-The Knicks team bus arrived about 15 minutes late so while standing in the hall I saw former Washington Wizards forward Jared Jeffries. Jeffries is currently out with a left leg injury, but that did not damper his spirits at all. There were at least 15-20 people in the hallway before he could get to the locker room and he shook the hand of each and every person and said hello to everyone including me. After he ducked into the locker room some members of the New York media commented that Jared is always that classy and they love talking to him. I could certainly see why.
– I saw Stephon Marbury walk in just behind Jared Jeffries before the game and it is as if he is a ghost. None of the players were talking to him, he had his headphones on, and even after the game, he mainly stayed by himself until it was time to head to the bus. It is definitely an odd situation right now with Starbury, and I don’t see how the Knicks can go the entire season without playing or trading him.
-Prior to the game, Knicks coach Mike D’Antoni mentioned that Wilson Chandler would start, not David Lee. He mentioned that Chandler matched up better with the Wizards’ power forward Antawn Jamison. Chandler responded by scoring 17 points tonight. When D’Antoni was asked about what Chandler’s best position was, D’Antoni said, “To be honest with you, I just like him on the floor, I don’t care where he plays.”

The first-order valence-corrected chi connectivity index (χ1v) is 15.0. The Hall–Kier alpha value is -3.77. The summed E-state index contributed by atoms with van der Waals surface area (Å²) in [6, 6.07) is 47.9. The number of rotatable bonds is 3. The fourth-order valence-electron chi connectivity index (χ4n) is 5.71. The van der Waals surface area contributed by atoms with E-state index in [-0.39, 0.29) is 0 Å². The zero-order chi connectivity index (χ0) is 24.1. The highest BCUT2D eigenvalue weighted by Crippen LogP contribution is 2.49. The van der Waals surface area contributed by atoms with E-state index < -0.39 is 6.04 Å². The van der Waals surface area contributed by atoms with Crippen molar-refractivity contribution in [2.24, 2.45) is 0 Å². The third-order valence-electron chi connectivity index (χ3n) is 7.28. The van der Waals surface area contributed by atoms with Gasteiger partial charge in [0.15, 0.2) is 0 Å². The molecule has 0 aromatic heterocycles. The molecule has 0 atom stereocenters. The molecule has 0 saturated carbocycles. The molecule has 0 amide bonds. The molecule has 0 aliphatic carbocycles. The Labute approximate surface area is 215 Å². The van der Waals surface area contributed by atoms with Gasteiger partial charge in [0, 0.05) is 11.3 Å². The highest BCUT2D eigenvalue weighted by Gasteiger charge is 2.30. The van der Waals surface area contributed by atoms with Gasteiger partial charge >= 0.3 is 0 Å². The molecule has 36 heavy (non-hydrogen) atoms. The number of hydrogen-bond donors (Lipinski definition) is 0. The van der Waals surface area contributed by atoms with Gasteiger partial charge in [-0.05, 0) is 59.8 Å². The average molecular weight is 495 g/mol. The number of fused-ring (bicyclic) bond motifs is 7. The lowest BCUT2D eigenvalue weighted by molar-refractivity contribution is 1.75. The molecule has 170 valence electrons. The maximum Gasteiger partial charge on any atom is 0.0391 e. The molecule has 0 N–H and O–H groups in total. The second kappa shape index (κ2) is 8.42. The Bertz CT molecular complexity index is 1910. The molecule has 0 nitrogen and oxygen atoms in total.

-Spoke to Mike D’Antoni twice before the game, and he mentioned that for now Chris Duhon will be the starting point guard because he likes how Duhon controls the game at the start while he likes Nate Robinson coming off the bench because of the energy he brings to the floor. I asked D’Antoni who he would play in crunch time and he said the flow of the game would would dictate that. He also stressed that this would be the arrangement for now, but he wasn’t against switching the lineup around if the team got in a slump or if it was crystal clear Robinson was better. He didn’t think that was the case right now. He added that in some instances, he would consider playing Duhon and Robinson at the same time, and during several moments during tonight’s game they did just that. Duhon looked to pass first, then shoot, and he did that by scoring seven points, grabbing seven rebounds and dishing out 12 assists with zero turnovers. Robinson looked to score a bit more, and he did just that by putting up 17 points with six assists of his own.